And that's why TMNT's opening is crucial. Whether it does well at the box office is one thing. WHO turns out to see it could help determine if 80s nostalgia is a rich mine with much more left to be tapped, or if its running dry. So if you still have dreams of seeing the 21st Century reboot of the Smurfs like I do, keep your fingers crossed and hope lots of kids go Cowabunga at the theater this weekend.

Sunday, March 18, 2007

Critic-al Juncture??

So perusing the box office totals for the weekend, it seems "300" used its superior fanboy-powered momentum to score a 2nd straight win. This is great news for fans of adrenaline-rush movies with some teeth and comic/graphic novel adaptations in general (I fall into both groups) because Hollywood being Hollywood, there will no doubt be many more movies of this nature hitting theaters in the next year or so as studios try to squeeze this particular lemon dry.
That's probably more good than bad. I'm sure there's already a script on some studio exec's desk about the legendary battle of Roman farmers who stood up and rebelled against the tyrannical produce price-fixers of ancient Rome. I can see the tag-line on the poster already - "Farmers, prepare to plant!"

Anyway, I also came across an interesting article from Variety's Peter Bart about an interesting effect 300's success could have. [check out the full article here]

Bart looks at the growing disparity between critical reviews and a film's box-office performance -- in the case of 300, mostly negative reviews had ABSOLUTELY NO impact on the movie's record-breaking opening. Same thing for 2007's other big box-office winners, Ghost Rider, Wild Hogs and Norbit. All 3 were raked over the critical coals but that didn't stop audiences from flocking to see them. GR's already over $100M and Wild Hogs will clear that hurdle by next week.

Using two print critics as examples, A.O. Scott of the NY Times & Kenneth Turan of the LA Times .. Bart illustrates how many critics today share no common ground with the average moviegoer. Scott trashed 300 and said its was on its way to camp movie infamy. That sounded silly to me when I read it on 300's opening day, and it sounds downright moronic now that it appears the film could usher in a new wave of filmmaking.

Studios no longer kowtow to critics like the old days. The fact of the matter is, they don't need to. Good reviews simply don't impact box office numbers outside of the more prestigious releases during the awards season.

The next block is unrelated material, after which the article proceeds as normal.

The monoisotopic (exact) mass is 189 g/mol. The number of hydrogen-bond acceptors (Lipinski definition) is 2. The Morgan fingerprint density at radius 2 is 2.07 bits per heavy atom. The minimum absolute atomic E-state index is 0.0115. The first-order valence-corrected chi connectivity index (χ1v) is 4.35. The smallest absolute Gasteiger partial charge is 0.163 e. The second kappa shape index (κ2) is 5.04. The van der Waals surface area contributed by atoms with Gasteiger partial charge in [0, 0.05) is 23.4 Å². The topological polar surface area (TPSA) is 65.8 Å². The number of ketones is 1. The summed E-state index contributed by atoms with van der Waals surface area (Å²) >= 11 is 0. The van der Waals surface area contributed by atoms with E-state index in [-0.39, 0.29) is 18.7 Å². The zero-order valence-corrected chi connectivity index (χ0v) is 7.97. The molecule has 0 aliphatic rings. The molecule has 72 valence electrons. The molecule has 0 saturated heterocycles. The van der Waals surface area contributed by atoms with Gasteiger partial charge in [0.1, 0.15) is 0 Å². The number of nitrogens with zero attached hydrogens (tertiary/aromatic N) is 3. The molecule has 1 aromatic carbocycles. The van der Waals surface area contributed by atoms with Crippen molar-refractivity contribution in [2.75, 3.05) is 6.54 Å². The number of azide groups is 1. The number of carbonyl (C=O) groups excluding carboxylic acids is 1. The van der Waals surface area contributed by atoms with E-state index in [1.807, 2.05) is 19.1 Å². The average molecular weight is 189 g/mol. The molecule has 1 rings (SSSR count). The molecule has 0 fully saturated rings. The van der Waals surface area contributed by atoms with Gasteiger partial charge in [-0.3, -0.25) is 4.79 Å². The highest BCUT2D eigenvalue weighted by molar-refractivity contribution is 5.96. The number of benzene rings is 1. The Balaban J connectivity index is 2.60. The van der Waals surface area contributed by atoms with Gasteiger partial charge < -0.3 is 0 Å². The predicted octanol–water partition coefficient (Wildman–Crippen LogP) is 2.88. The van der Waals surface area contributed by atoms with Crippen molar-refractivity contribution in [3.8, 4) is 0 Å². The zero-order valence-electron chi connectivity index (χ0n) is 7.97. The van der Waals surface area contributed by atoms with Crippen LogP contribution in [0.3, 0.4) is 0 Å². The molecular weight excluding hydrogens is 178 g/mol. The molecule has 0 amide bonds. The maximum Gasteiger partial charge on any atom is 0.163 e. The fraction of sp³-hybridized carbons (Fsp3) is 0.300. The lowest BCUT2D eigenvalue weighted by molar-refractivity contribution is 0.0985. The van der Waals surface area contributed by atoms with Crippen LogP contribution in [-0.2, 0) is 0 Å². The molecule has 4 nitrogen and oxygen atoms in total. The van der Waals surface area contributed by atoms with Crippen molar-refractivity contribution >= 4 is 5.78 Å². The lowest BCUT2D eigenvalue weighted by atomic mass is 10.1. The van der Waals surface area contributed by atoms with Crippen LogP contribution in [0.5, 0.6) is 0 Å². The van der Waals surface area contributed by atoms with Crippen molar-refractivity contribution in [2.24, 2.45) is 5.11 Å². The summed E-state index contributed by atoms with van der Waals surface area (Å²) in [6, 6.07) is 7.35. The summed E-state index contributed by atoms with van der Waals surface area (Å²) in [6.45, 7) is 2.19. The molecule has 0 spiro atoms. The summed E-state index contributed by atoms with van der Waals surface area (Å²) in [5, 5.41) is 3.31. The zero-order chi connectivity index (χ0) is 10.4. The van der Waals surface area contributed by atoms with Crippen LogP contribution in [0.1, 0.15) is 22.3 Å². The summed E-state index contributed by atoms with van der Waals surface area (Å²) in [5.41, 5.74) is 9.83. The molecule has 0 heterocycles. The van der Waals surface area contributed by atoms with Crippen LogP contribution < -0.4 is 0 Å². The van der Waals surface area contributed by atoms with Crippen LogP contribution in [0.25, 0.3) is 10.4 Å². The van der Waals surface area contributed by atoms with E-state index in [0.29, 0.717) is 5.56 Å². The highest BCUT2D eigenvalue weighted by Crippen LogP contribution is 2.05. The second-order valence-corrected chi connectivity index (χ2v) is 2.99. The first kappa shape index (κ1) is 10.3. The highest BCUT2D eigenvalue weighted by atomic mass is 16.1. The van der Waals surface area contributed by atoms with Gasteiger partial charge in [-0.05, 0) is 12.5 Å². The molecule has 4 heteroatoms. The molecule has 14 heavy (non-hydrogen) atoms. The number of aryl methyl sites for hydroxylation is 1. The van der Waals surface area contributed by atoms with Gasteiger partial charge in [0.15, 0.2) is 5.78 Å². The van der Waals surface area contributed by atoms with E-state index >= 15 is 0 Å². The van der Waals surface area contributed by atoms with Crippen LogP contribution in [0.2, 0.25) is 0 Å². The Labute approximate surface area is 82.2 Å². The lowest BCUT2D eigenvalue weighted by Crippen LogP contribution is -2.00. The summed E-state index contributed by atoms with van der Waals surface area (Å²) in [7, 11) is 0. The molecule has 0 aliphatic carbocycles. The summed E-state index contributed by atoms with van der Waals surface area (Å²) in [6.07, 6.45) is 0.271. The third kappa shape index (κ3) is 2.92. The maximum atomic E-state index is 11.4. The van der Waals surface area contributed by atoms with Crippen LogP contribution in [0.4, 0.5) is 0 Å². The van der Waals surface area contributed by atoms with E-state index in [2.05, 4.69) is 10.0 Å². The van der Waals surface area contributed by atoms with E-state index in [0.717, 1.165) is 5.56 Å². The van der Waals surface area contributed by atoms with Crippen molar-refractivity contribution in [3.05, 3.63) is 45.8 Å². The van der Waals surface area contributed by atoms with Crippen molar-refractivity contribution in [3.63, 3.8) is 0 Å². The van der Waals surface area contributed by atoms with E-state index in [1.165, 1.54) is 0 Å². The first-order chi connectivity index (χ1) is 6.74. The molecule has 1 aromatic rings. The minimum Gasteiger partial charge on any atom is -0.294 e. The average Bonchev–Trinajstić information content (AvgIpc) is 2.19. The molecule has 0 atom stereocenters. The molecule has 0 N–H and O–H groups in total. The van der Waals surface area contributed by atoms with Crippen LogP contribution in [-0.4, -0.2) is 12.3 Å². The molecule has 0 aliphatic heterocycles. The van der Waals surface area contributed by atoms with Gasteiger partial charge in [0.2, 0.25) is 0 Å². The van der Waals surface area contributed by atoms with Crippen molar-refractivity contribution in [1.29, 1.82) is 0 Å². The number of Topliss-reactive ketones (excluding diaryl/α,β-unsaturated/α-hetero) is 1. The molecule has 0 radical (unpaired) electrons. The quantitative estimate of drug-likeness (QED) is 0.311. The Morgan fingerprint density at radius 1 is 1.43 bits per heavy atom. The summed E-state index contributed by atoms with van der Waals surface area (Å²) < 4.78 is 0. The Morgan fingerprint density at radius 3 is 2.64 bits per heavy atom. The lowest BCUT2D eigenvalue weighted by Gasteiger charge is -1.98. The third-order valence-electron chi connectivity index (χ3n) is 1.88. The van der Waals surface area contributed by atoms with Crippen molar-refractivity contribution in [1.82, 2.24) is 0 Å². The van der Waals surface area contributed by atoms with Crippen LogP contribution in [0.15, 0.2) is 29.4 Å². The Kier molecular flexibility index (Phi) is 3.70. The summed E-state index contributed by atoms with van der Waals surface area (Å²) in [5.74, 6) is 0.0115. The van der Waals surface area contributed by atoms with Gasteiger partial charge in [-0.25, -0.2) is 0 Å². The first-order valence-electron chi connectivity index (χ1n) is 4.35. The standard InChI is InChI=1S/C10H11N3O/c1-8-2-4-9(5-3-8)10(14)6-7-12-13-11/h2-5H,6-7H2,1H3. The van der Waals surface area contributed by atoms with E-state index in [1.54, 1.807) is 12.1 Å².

Take horror movies. That genre rarely screens before opening day for critics because studios know that the teenage crowd they're going after with slasher films doesn't care what critics think of the film. As long as the blood runs deep and there's a high body count, they're happy.

I think the problem is that too many critics still view every movie from the same perspective. You can't critique a movie like 300 or Ghost Rider the same way you would Pans Labyrinth or Letters From Iwo Jima. The goal of the films is different, and so should the way they're analyzed.

Ghost Rider for example, wasn't out to win Oscar consideration. It was a popcorn flick aimed squarely at fans of the comic book (and starring a self-avowed fan, Nic Cage, who really got into his role as Johnny Blaze) and judging by the numbers, they were happy with it.

Judging by many of the reviews I scanned when the film first opened, few (if any) critics bothered to research the comic book before seeing the film. So how could they determine if it was faithful to the source material?

One of the first complaints about any movie adaptation of a book is its not true to the original story. The same should be held for pictures based on graphic novels or comic books. And since this genre is so important to Hollywood these days, critics need to pay closer attention.

The same for a movie like the Transformers or TMNT, both based on popular 80s cartoons. Movie critics would do well to do some research and try to understand why studios are so anxious to tap into the deep nostalgia properties like this spark in (mostly) 30-something men who grew up watching them. How can that NOT help them gain a better understanding of the film they're reviewing?

Knowing the intended audience of a movie is more important than ever. Its one thing for a critic to generate anger and frustration among its readers/viewers. But more and more, we're seeing something far more troubling -- indifference.

If you don't believe me, look at the box office numbers so far in 2007. They speak for themselves.

In a nutshell, sometimes a bad movie is a bad movie that deserves a drubbing. Norbit's a great example (or bad .. or .. er, forget it).

Other times, a movie's strengths need to be inspected from a more 'generous' vantage point. I'm not saying don't criticize a movie for fear of alienating its audience (and in return, your audience). But having a deeper appreciation for the movie and its source material could pay unexpected dividends.

Its like the difference between your parents (who listen to the lite rock radio station) and your friend's parents -- the ones who still listen to rock music and know who Fall Out Boy and the Tragically Hip. Whose opinion would you seek out to talk music?

If movie critics of any medium -- TV, print or Internet -- want to maintain their relevance, I think its time to draw up a new game plan. And quickly. The summer blockbuster season's just around the corner!